James Norman is leaving his position as IT director at Royal Liverpool and Broadgreen University Hospitals NHS Foundation Trust to focus on his passion for big data.

A former EHI Healthcare IT Champion, Norman’s trust is ranked at the very top of EHI Intelligence’ Clinical Digital Maturity Index. He will take up a new role as a healthcare informatics consultant at IT company EMC.

Speaking to EHI, Norman stressed that his new role will not be about plugging products, but about looking at the bigger picture of data collaboration and helping the NHS realise its full potential.

“I’m going to be working in the big data field as a healthcare consultant on the use and potential use of big data analytics and bioinformatics in healthcare,” he said.

“My role is not about selling the product; it’s about working with the academics and healthcare professionals.”

Norman will take up his new position in May, after nearly 20 years of working in the NHS, and looks forward to focusing entirely on his beliefs that big data and collaboration transform the NHS.

“It’s not leaving the NHS, I want to do more for the NHS than I can do at a trust level and the only way I can do that is working outside the NHS," he said.

“It will be covering the whole of UK, working with companies, and supporting the Academic Health Science Networks to improve outcomes for patients and preventative treatments."

During his four years at Royal Liverpool and Broadgreen, he has developed and executed a comprehensive informatics strategy, which has resulted in the trust being one of the leading trusts nationwide when it comes to healthcare IT.

However, Norman still has a few projects to see through before his departure. One of these is the deployment of an electronic document management system, which has proved more complicated than first envisioned.

“We had to pause the project while we figured out what we needed and what clinicians wanted. Our original approach was not to scan anything, but now we have realised that realistically we have to scan something to bring the information together,” he said.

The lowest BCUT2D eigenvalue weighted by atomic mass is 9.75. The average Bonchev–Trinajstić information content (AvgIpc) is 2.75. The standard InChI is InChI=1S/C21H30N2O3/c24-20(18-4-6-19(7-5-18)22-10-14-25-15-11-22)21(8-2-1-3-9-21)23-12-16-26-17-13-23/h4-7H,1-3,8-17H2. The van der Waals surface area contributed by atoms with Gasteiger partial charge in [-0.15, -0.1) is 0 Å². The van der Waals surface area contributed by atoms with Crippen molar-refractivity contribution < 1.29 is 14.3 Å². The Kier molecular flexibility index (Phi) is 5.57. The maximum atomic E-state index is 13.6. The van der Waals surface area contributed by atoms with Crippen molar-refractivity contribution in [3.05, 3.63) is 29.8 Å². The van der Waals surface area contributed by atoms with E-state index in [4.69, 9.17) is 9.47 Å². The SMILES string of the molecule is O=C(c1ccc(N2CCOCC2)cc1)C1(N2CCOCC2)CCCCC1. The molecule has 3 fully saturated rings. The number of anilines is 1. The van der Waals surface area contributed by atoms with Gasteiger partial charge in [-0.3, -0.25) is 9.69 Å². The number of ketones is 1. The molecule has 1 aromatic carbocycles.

“There was a lot of nervousness around not scanning and it was a difficult decision to go back and admit that we’re going to have to do scanning, but it gives us that extra safety. We’ve started that back up now and we’re doing the engagement with the clinicians.”

The trust is also working through its due diligence for its replacement patient administration system. Norman said the trust is looking at setting out its requirements to see if they fit with the Lorenzo system CSC is offering under a revised National Programme for IT contract.

Most interestingly though, according to Norman, is the upcoming launch of a big data collaboration hub across Merseyside and possibly Manchester.

“We are working on big data collaboration with clinical commissioning group, local health partners, universities and possibly greater Manchester and that’s probably going to be one of the biggest changes in healthcare we will see,” he said.

“The potential of big data in the collaborative hub will support research, commissioning and completely transform healthcare across Merseyside.

“We’re quite excited about that. We’ve been pulling together the strategy and at the point where we’re going to be doing a big launch on 10 March. It combines together the great professionals of healthcare IT and the most transformative projects,” he said.